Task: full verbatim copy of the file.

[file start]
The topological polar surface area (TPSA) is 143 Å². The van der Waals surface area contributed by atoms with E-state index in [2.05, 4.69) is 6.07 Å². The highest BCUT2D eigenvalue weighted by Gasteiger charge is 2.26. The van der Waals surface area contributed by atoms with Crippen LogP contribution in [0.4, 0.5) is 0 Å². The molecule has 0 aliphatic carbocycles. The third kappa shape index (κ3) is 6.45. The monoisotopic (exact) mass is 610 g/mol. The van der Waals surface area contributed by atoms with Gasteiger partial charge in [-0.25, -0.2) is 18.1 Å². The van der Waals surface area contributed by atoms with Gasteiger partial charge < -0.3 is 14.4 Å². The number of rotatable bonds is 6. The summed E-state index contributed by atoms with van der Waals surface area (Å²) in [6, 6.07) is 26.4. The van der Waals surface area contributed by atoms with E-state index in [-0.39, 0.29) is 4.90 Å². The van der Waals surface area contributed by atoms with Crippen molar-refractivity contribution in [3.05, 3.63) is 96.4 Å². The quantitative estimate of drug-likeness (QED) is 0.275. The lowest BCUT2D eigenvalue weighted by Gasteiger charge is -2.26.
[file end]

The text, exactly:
The topological polar surface area (TPSA) is 143 Å². The van der Waals surface area contributed by atoms with E-state index in [2.05, 4.69) is 6.07 Å². The highest BCUT2D eigenvalue weighted by Gasteiger charge is 2.26. The van der Waals surface area contributed by atoms with Crippen LogP contribution in [0.4, 0.5) is 0 Å². The molecule has 0 aliphatic carbocycles. The third kappa shape index (κ3) is 6.45. The monoisotopic (exact) mass is 610 g/mol. The van der Waals surface area contributed by atoms with Gasteiger partial charge in [-0.25, -0.2) is 18.1 Å². The van der Waals surface area contributed by atoms with Gasteiger partial charge < -0.3 is 14.4 Å². The number of rotatable bonds is 6. The summed E-state index contributed by atoms with van der Waals surface area (Å²) in [6, 6.07) is 26.4. The van der Waals surface area contributed by atoms with E-state index in [-0.39, 0.29) is 4.90 Å². The van der Waals surface area contributed by atoms with Crippen molar-refractivity contribution in [3.05, 3.63) is 96.4 Å². The quantitative estimate of drug-likeness (QED) is 0.275. The lowest BCUT2D eigenvalue weighted by Gasteiger charge is -2.26.